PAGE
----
Anzac Day: and throughout the Commonwealth people have been commemorating the landing at Gallipoli of the Australian and New Zealand Army Corps forty-three years ago today.
Anzac Day: and throughout the Commonwealth people have been commemorating the landing at Gallipoli of the Australian and New Zealand Army Corps forty-three years ago today. Under fire
from Turkish snipers on the impregnable cliffs, the Anzacs fought their way through narrow ravines to the cliff tops overlooking the Dardanelles; but victory was denied them. And today in London, at the Cenotaph, as elsewhere in the world their heroic sacrifice was remembered.
The Australian High Commissioner, Sir Eric Harrison, and the New Zealand Deputy-Prime Minister, Mr. Skinner, laid wreaths and later read the lessons in the Commemorative Service in Westminster Abbey.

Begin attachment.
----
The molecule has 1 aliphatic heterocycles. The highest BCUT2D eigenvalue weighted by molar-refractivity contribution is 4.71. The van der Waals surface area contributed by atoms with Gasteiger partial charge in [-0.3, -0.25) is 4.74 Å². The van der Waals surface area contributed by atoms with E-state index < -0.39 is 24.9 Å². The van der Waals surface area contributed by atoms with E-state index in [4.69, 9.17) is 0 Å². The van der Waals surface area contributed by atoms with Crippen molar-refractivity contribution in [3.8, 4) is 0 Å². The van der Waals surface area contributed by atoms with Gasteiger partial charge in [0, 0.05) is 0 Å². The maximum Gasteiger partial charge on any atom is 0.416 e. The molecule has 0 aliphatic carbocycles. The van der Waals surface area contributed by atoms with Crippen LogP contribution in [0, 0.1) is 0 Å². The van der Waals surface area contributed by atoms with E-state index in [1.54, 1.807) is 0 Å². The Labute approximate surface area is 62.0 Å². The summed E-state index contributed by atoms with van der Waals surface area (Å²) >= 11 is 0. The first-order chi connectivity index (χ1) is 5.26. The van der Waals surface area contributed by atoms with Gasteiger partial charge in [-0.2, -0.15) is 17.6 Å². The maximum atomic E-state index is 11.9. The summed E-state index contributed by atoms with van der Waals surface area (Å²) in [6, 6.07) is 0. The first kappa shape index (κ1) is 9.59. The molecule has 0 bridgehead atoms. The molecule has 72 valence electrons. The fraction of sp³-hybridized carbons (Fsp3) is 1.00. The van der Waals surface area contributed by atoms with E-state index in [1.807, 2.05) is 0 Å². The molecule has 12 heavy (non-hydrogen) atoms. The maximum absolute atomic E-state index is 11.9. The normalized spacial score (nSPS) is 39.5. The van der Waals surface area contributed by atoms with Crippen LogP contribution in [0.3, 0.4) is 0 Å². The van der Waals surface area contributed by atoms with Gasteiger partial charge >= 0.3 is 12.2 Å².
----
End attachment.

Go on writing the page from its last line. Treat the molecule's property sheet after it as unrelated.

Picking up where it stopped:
Wreaths were also laid by Lord Meuntbatten, and by Lieutenant General Lord Freyberg, V. C, who won the first of his many decorations for bravery during this landing in the first World War.
Among the floral tributes at the foot of the Cenotaph was one from the ANZAC Fellowship of Women and mingling with the large crowd paying homage to the fallen were many relatives.
And on this Anzac Day -- as in years past -- there was room for the simple token from one with undimmed memory among the tributes of the nations.